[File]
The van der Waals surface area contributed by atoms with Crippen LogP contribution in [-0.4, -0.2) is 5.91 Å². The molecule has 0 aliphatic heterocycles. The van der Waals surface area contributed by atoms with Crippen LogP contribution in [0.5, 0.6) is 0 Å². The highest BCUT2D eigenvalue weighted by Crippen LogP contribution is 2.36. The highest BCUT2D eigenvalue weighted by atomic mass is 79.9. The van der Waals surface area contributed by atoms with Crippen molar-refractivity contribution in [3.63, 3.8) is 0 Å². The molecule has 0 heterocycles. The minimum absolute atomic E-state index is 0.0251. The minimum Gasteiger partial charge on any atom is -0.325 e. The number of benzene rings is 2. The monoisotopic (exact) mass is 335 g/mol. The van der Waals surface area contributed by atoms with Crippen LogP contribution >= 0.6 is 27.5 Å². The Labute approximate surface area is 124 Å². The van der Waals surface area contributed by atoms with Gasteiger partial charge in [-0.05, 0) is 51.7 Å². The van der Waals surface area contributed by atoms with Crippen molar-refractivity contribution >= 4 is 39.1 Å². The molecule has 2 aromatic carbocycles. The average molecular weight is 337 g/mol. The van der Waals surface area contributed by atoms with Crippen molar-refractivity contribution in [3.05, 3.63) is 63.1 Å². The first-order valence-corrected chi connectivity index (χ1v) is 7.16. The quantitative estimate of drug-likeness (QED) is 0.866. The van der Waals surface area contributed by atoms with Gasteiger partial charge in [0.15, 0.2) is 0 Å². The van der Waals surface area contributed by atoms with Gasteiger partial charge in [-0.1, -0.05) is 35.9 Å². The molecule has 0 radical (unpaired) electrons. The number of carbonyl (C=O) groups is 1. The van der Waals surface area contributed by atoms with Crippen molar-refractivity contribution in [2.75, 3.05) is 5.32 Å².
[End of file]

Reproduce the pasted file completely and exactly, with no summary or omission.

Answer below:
The van der Waals surface area contributed by atoms with Crippen LogP contribution in [-0.4, -0.2) is 5.91 Å². The molecule has 0 aliphatic heterocycles. The van der Waals surface area contributed by atoms with Crippen LogP contribution in [0.5, 0.6) is 0 Å². The highest BCUT2D eigenvalue weighted by Crippen LogP contribution is 2.36. The highest BCUT2D eigenvalue weighted by atomic mass is 79.9. The van der Waals surface area contributed by atoms with Crippen molar-refractivity contribution in [3.63, 3.8) is 0 Å². The molecule has 0 heterocycles. The minimum absolute atomic E-state index is 0.0251. The minimum Gasteiger partial charge on any atom is -0.325 e. The number of benzene rings is 2. The monoisotopic (exact) mass is 335 g/mol. The van der Waals surface area contributed by atoms with Crippen LogP contribution >= 0.6 is 27.5 Å². The Labute approximate surface area is 124 Å². The van der Waals surface area contributed by atoms with Gasteiger partial charge in [-0.05, 0) is 51.7 Å². The van der Waals surface area contributed by atoms with Crippen molar-refractivity contribution >= 4 is 39.1 Å². The molecule has 2 aromatic carbocycles. The average molecular weight is 337 g/mol. The van der Waals surface area contributed by atoms with Crippen molar-refractivity contribution in [3.05, 3.63) is 63.1 Å². The first-order valence-corrected chi connectivity index (χ1v) is 7.16. The quantitative estimate of drug-likeness (QED) is 0.866. The van der Waals surface area contributed by atoms with Gasteiger partial charge in [0.15, 0.2) is 0 Å². The van der Waals surface area contributed by atoms with Gasteiger partial charge in [-0.1, -0.05) is 35.9 Å². The molecule has 0 radical (unpaired) electrons. The number of carbonyl (C=O) groups is 1. The van der Waals surface area contributed by atoms with Crippen molar-refractivity contribution in [2.75, 3.05) is 5.32 Å².